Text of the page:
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Problem with diatomic molecules where both atoms have orbitals different than s #2

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aromanro opened this issue Oct 18, 2016 · 11 comments
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@aromanro
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@aromanro aromanro commented Oct 18, 2016

Hi,

I think I found a problem with such setup. For example for N2 molecule, with the following configuration:

basis = sto-3g
charge = 0
atoms = 2
units = bohr
N 0.0000 0.0000 0.0000
N 2.147932 0.0000 0.0000

the given result is:

Total energy [Hartree]: -144.1995252

This is with the fix of the bug I previously signaled.

According to some paper I was looking into, the Hartree-Fock limit for N2 is -108.994.

I am comparing your results with a program I've written. It has different basis sets than yours but the values are quite similar. I too have issues with diatomic molecules for this kind of configuration. It works nicely for example for H2O or any diatomic molecule I tried that has a hydrogen in it, but fails once I put two atoms with both more than s orbitals.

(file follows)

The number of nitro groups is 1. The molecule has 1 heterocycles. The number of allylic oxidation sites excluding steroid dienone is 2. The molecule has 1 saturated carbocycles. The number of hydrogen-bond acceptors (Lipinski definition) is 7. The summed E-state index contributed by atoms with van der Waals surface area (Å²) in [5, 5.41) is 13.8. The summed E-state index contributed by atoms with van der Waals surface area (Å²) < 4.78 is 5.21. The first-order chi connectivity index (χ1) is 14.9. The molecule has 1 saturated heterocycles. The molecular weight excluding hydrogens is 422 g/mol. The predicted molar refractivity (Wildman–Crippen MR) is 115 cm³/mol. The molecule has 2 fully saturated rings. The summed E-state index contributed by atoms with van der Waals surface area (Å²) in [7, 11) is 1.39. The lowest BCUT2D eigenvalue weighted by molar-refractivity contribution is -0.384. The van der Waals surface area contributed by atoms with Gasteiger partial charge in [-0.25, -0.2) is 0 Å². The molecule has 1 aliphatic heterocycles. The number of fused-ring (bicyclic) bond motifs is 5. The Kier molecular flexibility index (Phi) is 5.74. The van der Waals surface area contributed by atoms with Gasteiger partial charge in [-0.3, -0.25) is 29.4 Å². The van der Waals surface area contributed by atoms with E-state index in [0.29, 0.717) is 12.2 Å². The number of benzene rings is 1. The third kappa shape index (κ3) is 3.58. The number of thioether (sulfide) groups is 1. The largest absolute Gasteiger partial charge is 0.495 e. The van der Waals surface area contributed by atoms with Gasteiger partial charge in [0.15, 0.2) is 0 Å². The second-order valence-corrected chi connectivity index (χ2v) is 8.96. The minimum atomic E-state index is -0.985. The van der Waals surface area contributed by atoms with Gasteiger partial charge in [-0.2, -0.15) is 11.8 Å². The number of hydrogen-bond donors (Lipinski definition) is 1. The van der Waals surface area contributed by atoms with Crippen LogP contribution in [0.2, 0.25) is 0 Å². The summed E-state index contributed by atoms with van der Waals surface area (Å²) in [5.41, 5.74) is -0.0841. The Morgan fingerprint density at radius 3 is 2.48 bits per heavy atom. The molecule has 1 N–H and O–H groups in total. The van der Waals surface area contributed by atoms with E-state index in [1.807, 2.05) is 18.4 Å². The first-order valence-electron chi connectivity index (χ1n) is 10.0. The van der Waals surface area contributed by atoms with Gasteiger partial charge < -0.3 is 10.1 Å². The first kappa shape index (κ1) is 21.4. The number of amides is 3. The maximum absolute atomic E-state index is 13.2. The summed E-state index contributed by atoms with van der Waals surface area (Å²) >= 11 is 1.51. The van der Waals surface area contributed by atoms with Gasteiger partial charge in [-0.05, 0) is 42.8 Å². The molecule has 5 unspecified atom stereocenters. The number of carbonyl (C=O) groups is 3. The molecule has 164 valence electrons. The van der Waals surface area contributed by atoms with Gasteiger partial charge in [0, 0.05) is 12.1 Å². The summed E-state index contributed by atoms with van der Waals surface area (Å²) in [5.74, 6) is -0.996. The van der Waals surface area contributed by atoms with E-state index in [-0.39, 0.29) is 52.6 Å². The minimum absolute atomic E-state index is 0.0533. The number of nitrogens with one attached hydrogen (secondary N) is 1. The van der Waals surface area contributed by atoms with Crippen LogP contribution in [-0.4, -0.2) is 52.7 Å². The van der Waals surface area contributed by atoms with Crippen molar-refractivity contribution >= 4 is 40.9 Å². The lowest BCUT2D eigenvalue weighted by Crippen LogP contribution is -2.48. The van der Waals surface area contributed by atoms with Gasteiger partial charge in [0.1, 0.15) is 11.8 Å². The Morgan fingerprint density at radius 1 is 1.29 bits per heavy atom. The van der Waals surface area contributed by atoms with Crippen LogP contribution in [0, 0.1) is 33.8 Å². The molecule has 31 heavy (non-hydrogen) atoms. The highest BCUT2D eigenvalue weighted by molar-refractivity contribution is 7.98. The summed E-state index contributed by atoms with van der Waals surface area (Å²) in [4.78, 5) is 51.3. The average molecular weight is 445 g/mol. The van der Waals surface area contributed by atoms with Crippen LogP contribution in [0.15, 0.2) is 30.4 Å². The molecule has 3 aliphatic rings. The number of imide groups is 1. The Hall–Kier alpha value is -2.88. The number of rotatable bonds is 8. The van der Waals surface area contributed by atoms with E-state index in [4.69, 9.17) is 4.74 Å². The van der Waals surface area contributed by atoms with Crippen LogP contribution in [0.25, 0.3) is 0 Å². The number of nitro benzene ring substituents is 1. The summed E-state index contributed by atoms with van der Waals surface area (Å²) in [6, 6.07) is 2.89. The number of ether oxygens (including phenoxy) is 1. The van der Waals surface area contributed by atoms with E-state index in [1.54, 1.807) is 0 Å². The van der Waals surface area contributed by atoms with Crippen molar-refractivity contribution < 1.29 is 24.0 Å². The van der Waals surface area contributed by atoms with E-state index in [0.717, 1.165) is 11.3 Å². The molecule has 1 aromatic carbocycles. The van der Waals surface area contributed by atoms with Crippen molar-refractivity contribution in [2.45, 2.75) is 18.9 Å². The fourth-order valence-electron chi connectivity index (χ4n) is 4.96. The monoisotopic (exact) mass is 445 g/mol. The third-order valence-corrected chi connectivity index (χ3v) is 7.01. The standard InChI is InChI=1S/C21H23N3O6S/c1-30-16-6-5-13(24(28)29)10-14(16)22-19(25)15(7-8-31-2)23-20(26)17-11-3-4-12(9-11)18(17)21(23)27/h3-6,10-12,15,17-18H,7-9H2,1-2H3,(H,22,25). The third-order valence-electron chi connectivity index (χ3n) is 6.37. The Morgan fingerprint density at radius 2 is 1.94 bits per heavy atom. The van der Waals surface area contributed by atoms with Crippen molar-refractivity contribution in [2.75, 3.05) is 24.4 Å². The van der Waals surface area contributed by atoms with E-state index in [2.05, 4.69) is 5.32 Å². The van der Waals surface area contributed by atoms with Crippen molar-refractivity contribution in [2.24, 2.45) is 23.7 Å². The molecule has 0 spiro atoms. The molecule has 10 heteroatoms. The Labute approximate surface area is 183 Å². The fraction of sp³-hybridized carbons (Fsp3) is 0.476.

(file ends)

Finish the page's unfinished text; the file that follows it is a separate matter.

I'm using recurrence relations (I think they are called Hamilton & Schaefer) to solve the integrals, for this described case I could spot different terms in both the nuclear matrix and in electron-electron integrals than given by your program. Most of the values are basically identical, but some come out differently.

It doesn't mean yours are wrong since I am also getting bad results for such molecules, but it seems that I'm getting results closer to the expected value, for example for the above molecule I get -113.677. Still wrong :(